The crayfish (Procambarus clarkii), a fully aquatic organism that spends its entire life within a relatively small range, reflects local lithium pollution and has the potential to serve as a strong biological indicator of crayfish presence in the environment. there is. The lithium they contain can be transmitted through the food chain to predators, including humans, either directly or indirectly through fish that eat the crayfish that humans consume.

For the experiment, the research team purchased crayfish bred for research purposes. Knowing that the liver collects and then removes toxins from the human body, Dubert wondered if lithium might accumulate in the crayfish version of this organ, the hepatopancreas. To find out, he added lithium ions to the diet of five of his crawfish and fed another of his five crawfish a lithium-free diet.

They then looked at the amount of lithium present in their four organs after a week. He found that, on average, the most lithium was present in the gastrointestinal (GI) tract, followed by the gills, hepatopancreas, and finally the abdominal muscles of the tail.

Researchers believe that the gastrointestinal tract likely contains the highest levels of lithium because foods spiked with lithium remain in the gastrointestinal tract during digestion. Meanwhile, the gills and hepatopancreas both pick it up when removing it from the body. People primarily eat their tails, which appear to take up lithium, but not as easily as other parts of the body that have been studied.

Dubert also found that 27.5% of the lithium given went from the animals’ gastrointestinal tract to other tissues. Animals further up the food chain can accumulate higher levels of the toxic substance when eating contaminated prey, so lithium may be more concentrated among the crayfish’s predators. The researchers predict that the high absorption rates observed by Deubert will exacerbate this accumulation in both humans and other animals that eat crawfish.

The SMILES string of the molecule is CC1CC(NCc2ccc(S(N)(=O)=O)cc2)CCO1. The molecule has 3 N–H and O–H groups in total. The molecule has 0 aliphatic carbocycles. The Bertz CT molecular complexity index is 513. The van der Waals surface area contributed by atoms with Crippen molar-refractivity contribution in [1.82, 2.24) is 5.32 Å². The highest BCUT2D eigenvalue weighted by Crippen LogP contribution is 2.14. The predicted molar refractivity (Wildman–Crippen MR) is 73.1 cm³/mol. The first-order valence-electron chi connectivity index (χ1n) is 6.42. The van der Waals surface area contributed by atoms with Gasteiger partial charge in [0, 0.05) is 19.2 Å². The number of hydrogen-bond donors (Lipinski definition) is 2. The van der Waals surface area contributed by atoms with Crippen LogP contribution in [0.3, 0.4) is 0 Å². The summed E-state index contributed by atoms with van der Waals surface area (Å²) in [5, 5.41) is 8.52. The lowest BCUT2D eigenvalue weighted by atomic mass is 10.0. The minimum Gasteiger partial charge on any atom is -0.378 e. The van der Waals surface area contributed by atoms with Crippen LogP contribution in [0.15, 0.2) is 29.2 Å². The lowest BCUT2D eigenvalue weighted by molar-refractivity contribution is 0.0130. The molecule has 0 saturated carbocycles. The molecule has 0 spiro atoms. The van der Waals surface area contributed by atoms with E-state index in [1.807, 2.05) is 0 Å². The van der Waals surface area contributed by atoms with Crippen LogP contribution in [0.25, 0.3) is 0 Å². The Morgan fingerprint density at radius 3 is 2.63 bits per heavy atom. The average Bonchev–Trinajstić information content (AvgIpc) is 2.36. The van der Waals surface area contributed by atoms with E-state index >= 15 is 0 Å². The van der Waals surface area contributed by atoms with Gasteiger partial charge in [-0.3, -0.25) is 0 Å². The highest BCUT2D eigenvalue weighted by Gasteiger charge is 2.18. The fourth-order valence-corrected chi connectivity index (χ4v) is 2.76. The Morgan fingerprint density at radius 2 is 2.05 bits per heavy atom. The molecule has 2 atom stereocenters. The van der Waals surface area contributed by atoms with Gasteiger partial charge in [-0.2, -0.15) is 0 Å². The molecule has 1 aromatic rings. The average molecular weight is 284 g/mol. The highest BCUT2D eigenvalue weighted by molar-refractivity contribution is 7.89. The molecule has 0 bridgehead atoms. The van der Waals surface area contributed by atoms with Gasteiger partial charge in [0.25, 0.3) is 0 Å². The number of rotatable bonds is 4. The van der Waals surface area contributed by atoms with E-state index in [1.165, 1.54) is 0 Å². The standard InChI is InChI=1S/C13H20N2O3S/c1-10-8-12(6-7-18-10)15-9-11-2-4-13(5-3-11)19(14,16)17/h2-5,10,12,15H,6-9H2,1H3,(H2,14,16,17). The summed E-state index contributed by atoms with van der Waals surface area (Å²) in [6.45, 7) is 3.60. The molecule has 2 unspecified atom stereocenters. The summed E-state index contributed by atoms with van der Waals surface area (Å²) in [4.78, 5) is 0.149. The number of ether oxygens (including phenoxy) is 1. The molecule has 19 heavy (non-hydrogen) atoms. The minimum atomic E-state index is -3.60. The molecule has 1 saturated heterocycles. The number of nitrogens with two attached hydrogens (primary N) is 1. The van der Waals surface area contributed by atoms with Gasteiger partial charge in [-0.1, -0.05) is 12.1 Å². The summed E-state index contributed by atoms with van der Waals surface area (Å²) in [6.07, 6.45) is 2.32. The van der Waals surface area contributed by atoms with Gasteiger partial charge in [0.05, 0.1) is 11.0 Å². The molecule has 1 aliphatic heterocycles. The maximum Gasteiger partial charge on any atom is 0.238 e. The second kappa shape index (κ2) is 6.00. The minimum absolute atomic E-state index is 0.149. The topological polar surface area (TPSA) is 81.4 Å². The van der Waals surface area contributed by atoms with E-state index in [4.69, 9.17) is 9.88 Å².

The water temperature in which crayfish live varies greatly throughout the year. These changes affect the animal’s metabolism and can even make it less active during the winter. Knowing this, Irvin decided to investigate the effect of temperature on lithium uptake. He placed crawfish in aquariums kept at temperatures ranging from a minimum of 50 degrees Fahrenheit to a maximum of 90 degrees Fahrenheit, and added a concentration of ionic lithium to the water.

After five days, they found that in the warmest aquariums, there was increased lithium uptake by the abdominal muscles and parts of the crayfish’s exoskeleton that Dubert had not studied. Irvin said these results suggest that animals may contain the most lithium during warmer months.

The crayfish’s body weight also decreased as the water temperature increased. At this point, it’s not clear how or if the crayfish’s weight loss is related to accumulated lithium, Irvin said, and the research team plans to follow up on these results. said.

“While many people think that using lithium-ion batteries is a good thing at the moment, it is important to investigate the possible future effects,” says Debert.

For more information:
Abstract: Effect of temperature on adsorption of emerging pollutants in crayfish.